Games like Dance Dance Revolution and Guitar Hero have defined the Rhythm genre for a long time, with newer titles like Crypt of the Necrodancer and Thumper bringing in a wave of fresh ideas and cool mechanics. With its simple but elegant design, easy-to-grasp controls, and incredibly rich audio features, 140 plays like a platformer adventure built in a musician’s creative process.
Headphones are 100% recommended for this one.
We got to talk with Jeppe Carlsen about the experience of building 140 from the ground up.
1) Tell us about your Development team. Are you an independent developer? Do you have a small crew of friends working together on your project?
Jeppe and Jakob studied computer science together and both worked at Playdead. Jeppe was the lead gameplay designer on both LIMBO and INSIDE, and Jakob worked as audio programmer on INSIDE. During the development of INSIDE, Jeppe started working in his spare time on 140, and he asked Jakob to do some music loops for his prototype. Friends introduced us to artists Niels Fyrst and Andreas Peitersen, who proposed a very minimalist motion-graphics-inspired approach to the visuals.
The project slowly grew in scope and ambition, and we ended up submitting a work-in-progress version for the 2013 IGF awards. We actually won the award for Excellence in Audio, and then we felt more confident that we were creating something special -- and that we had to finish it.
Jeppe and Jakob both played a lot of games, starting with action games on the Commodore Amiga. For 140, Jeppe drew inspiration from the classic NES Mega Man games as well as recent indie titles such as Bit.Trip Runner and VVVVVV. Jakob was very influenced by the unique sound of the Amiga and the Sega Genesis.
2) How did you come up with the idea for your game?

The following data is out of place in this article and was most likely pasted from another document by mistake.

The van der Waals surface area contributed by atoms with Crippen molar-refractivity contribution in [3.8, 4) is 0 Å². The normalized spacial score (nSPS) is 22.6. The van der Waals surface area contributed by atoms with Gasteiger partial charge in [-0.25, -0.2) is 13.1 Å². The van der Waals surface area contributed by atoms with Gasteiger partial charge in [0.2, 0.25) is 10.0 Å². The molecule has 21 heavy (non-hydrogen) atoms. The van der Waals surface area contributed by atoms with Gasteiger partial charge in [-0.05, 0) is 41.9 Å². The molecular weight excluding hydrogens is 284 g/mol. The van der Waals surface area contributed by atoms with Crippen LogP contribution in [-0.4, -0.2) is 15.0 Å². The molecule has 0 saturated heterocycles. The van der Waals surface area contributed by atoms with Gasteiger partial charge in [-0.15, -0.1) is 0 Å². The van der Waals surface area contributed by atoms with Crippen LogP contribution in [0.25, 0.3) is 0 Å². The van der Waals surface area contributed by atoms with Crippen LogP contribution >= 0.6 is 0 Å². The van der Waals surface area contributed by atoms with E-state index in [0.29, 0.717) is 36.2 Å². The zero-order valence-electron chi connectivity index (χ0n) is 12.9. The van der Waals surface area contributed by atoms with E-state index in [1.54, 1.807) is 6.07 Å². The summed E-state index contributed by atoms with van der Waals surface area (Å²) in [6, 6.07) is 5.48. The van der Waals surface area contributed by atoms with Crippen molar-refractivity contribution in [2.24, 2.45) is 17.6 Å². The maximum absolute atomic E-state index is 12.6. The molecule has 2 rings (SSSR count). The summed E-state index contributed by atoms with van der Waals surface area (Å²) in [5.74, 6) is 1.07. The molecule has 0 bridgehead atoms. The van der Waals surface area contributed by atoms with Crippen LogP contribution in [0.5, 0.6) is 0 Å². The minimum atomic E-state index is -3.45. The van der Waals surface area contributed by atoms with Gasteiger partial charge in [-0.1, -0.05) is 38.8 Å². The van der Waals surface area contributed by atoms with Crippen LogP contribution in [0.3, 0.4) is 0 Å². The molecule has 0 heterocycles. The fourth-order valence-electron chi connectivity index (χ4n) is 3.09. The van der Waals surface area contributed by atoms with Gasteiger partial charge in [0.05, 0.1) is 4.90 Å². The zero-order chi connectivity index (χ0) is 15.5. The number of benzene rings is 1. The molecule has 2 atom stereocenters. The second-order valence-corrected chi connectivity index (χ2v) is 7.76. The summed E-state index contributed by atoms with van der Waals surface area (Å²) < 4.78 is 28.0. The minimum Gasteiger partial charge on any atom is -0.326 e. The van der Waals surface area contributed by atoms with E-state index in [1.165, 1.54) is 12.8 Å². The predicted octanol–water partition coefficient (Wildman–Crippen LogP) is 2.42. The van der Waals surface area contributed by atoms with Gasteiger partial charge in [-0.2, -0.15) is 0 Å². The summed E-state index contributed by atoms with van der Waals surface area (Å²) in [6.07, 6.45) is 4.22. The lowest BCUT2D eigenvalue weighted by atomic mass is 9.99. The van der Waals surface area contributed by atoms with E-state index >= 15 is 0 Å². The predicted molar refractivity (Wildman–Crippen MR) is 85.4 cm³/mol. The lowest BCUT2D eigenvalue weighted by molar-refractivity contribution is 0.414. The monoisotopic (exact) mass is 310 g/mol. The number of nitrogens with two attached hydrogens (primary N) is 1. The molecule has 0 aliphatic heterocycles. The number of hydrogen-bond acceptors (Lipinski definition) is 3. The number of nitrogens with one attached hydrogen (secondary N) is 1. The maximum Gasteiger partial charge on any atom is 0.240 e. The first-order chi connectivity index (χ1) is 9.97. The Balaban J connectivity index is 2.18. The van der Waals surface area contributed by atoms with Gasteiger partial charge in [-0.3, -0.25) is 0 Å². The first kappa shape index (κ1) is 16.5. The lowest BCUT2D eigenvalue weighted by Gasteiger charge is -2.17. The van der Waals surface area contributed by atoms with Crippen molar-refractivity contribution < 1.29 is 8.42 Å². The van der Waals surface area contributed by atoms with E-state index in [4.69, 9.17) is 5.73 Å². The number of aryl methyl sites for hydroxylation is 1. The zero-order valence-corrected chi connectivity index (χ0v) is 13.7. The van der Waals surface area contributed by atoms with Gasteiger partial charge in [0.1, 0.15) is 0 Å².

140 was created in Unity and started out as a prototype of a Mega Man-like action platformer. At some point a throwing ball mechanic was prototyped, which would allow the player to throw a few balls and have them fly in straight horizontal lines and bounce back and forth between the walls until the player chose to call them back.
It felt like the player was creating music loops when these balls triggered different sound samples upon impacting with walls and switches, and the level design would have you move and jump to the rhythmic patterns arranged by these bouncing balls. An action game where the gameplay and music were synchronized seemed like such a powerful, yet underused idea.
A range of both technical and game design obstacles made Jeppe eventually simplify the game, remove the throwing balls mechanic entirely, and reduce the concept to a platformer in which the different level obstacles are synchronized to music. This simple concept was very inspiring to us, and gave rise to a lot of interesting mechanics.
3) What sort of experience do you want your players to have?
140 is a classic 2D platformer where all level elements move in time with the music, so players will need to "get into the groove" with the music to get through the levels. The levels are broken up by crazy boss fights where the gameplay is completely different from the platforming sections.
In 2017, we decided to turn some level ideas that Jeppe had bouncing around in his head into a full new level. We are proud of how that level turned out, and the integration of the music is particularly detailed in this level.
We don't currently have plans for more 140-related stuff, but you never know what might happen later.
4) What sort of programming resources did you use?
The game is done in vanilla Unity without any third-party plugins. All music and sound design was done in Ableton Live, edited in the free sound editing software Audacity, and implemented in the game using Unity's built-in sound systems.
5) What made you want to post the game on Kartridge?
So far, our games have been short, fun experiences that fit perfectly on Kartridge, and integrating stats and badges was pretty painless. The Kartridge client doesn't yet have all of the features it needs (such as cloud saves), but it is simple and very easy to use for developers. Uploading a new build couldn't be easier; we simply drag and drop a zip file with a build, which gets scanned automatically for an executable and will just work without any extra configuration. Working with Greg McClanahan on the badges was very cool, we were very impressed with the dedication to achievement design as a collaboration between developers and platform holders.
6) Tell us something else interesting about yourself!
Inspired by the positive reception of 140, we have started a new company and are currently working on a new project, a very different experience that we can't wait to show the world.